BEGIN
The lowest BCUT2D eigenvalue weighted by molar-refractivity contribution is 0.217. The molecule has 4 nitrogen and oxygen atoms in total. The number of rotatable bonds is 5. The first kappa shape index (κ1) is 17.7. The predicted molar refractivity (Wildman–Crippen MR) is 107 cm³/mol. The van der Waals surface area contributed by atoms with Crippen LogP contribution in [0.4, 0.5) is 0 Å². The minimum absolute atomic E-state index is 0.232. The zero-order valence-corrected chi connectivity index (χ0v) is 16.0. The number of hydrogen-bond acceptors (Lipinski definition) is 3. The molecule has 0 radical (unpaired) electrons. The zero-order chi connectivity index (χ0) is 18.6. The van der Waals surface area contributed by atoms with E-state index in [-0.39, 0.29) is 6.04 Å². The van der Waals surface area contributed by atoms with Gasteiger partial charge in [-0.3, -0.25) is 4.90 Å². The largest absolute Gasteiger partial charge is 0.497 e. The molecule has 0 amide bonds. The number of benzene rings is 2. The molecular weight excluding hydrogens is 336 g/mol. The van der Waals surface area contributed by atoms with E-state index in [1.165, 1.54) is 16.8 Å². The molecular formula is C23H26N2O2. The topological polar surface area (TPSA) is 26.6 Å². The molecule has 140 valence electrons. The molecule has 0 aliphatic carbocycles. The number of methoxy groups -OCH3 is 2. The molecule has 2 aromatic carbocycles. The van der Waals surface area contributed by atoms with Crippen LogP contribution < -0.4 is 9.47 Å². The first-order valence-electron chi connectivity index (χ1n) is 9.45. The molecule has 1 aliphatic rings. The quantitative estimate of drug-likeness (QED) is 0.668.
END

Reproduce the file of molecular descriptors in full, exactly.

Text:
The lowest BCUT2D eigenvalue weighted by molar-refractivity contribution is 0.217. The molecule has 4 nitrogen and oxygen atoms in total. The number of rotatable bonds is 5. The first kappa shape index (κ1) is 17.7. The predicted molar refractivity (Wildman–Crippen MR) is 107 cm³/mol. The van der Waals surface area contributed by atoms with Crippen LogP contribution in [0.4, 0.5) is 0 Å². The minimum absolute atomic E-state index is 0.232. The zero-order valence-corrected chi connectivity index (χ0v) is 16.0. The number of hydrogen-bond acceptors (Lipinski definition) is 3. The molecule has 0 radical (unpaired) electrons. The zero-order chi connectivity index (χ0) is 18.6. The van der Waals surface area contributed by atoms with E-state index in [-0.39, 0.29) is 6.04 Å². The van der Waals surface area contributed by atoms with Gasteiger partial charge in [-0.3, -0.25) is 4.90 Å². The largest absolute Gasteiger partial charge is 0.497 e. The molecule has 0 amide bonds. The number of benzene rings is 2. The molecular weight excluding hydrogens is 336 g/mol. The van der Waals surface area contributed by atoms with E-state index in [1.165, 1.54) is 16.8 Å². The molecular formula is C23H26N2O2. The topological polar surface area (TPSA) is 26.6 Å². The molecule has 140 valence electrons. The molecule has 0 aliphatic carbocycles. The number of methoxy groups -OCH3 is 2. The molecule has 2 aromatic carbocycles. The van der Waals surface area contributed by atoms with Crippen LogP contribution < -0.4 is 9.47 Å². The first-order valence-electron chi connectivity index (χ1n) is 9.45. The molecule has 1 aliphatic rings. The quantitative estimate of drug-likeness (QED) is 0.668.